We are the tail end of Q1 this year and the smartphone market does not have too many devices with the latest Snapdragon 845 chipset. But one of the reasons could be that the next-generation chipset will be a real leap in terms of performance and connectivity. Qualcomm Snapdragon 855 will reportedly be shown off later this year and will come with 5G-capable Snapdragon X50 modem. Devices with the SoC will only arrive in early 2019, though.

SoftBank revealed details of the launch during a 2017 earnings call. The Snapdragon 855 was mentioned in relation to the 5G network at Sprint, where SoftBank has a major stake, there is even talk about it being acquired completely.

SoftBank primarily spoke of developments at Sprint and how the US carrier is working with the likes of Samsung, Ericsson, Nokia, and Qualcomm. It did not elaborate much about the hardware specifications of the chipset, but revealed a fancy moniker “Snapdragon 855 Fusion Platform”, which could be the official name.

Qualcomm started calling its mobile chipsets “platforms” last year as they have components such as modems, ISPs and radio on board. But, the “Fusion” is an intriguing addition and points to some kind of a revamped architecture or design.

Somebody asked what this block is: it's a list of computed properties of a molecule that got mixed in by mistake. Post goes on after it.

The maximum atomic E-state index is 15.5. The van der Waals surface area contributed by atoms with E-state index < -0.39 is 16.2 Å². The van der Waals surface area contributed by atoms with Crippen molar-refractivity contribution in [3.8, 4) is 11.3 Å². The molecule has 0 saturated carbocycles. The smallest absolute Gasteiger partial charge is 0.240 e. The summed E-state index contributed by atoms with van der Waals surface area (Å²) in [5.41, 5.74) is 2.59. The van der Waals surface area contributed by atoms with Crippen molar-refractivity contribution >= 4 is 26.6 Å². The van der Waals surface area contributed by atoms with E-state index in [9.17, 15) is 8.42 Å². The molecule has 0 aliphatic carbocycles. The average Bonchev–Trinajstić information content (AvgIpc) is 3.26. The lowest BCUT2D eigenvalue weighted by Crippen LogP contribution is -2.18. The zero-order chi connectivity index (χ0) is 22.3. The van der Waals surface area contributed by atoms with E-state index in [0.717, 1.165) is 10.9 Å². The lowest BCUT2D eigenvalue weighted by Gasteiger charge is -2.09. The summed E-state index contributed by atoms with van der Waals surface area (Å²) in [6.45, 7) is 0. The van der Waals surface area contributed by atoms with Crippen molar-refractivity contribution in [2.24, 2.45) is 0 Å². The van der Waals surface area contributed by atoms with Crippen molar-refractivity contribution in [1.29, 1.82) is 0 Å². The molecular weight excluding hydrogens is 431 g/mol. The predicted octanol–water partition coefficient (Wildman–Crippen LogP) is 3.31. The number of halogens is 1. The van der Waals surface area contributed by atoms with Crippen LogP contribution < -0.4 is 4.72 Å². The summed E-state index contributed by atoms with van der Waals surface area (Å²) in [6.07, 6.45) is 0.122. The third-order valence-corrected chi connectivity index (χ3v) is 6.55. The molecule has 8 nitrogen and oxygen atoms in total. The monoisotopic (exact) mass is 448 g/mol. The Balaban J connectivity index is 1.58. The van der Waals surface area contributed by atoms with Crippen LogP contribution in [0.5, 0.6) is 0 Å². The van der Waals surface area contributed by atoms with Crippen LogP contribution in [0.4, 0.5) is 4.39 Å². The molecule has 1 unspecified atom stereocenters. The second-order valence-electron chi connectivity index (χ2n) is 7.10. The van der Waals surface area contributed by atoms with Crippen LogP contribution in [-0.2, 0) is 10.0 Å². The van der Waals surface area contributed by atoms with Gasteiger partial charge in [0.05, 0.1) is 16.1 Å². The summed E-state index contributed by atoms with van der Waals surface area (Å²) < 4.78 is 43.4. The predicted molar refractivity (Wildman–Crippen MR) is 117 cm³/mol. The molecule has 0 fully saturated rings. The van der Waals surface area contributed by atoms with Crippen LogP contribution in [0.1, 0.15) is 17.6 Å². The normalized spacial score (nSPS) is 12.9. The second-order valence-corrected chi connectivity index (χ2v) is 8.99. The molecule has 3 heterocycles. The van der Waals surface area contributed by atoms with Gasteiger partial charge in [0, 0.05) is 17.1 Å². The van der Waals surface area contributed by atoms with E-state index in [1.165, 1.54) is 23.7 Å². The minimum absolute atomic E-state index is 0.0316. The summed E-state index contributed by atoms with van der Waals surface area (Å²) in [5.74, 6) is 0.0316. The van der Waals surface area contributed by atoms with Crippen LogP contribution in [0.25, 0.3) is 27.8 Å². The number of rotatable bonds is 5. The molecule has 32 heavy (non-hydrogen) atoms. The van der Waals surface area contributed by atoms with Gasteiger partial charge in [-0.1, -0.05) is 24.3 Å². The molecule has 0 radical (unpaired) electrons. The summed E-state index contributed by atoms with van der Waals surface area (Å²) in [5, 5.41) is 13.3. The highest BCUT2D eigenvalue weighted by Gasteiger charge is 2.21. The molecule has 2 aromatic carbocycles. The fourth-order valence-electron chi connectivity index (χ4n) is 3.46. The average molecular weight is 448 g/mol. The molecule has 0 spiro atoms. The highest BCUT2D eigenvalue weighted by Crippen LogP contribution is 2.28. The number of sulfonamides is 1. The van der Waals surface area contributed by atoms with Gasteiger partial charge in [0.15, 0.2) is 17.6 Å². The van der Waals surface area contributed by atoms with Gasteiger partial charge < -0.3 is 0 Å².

Softbank said that the chipset would be revealed later during the year while the first smartphone bearing the Snapdragon 855 will hit the market early in 2019. From earlier reports, we know that Qualcomm might also be working on another chipset which will be slightly less powered but equipped with the same Snapdragon X50 modem for 5G interactions. It is expected to be called Snapdragon 850.

Other details about the chipset including the number of cores and clock speed were not talked about but we can assume that the Snapdragon 855 will be built using a 7nm process.

Meanwhile, Broadcom had recently ensured that its acquisition of Qualcomm will not hinder the latter’s 5G R&D. Besides pledging a special $1.5 billion fund for training engineers in the US, Broadcom vowed that it will make the country a global leader in 5G. This was after the US government intervened in the Broadcom-Qualcomm deal, alleging that Broadcom’s foreign ties could threaten national security.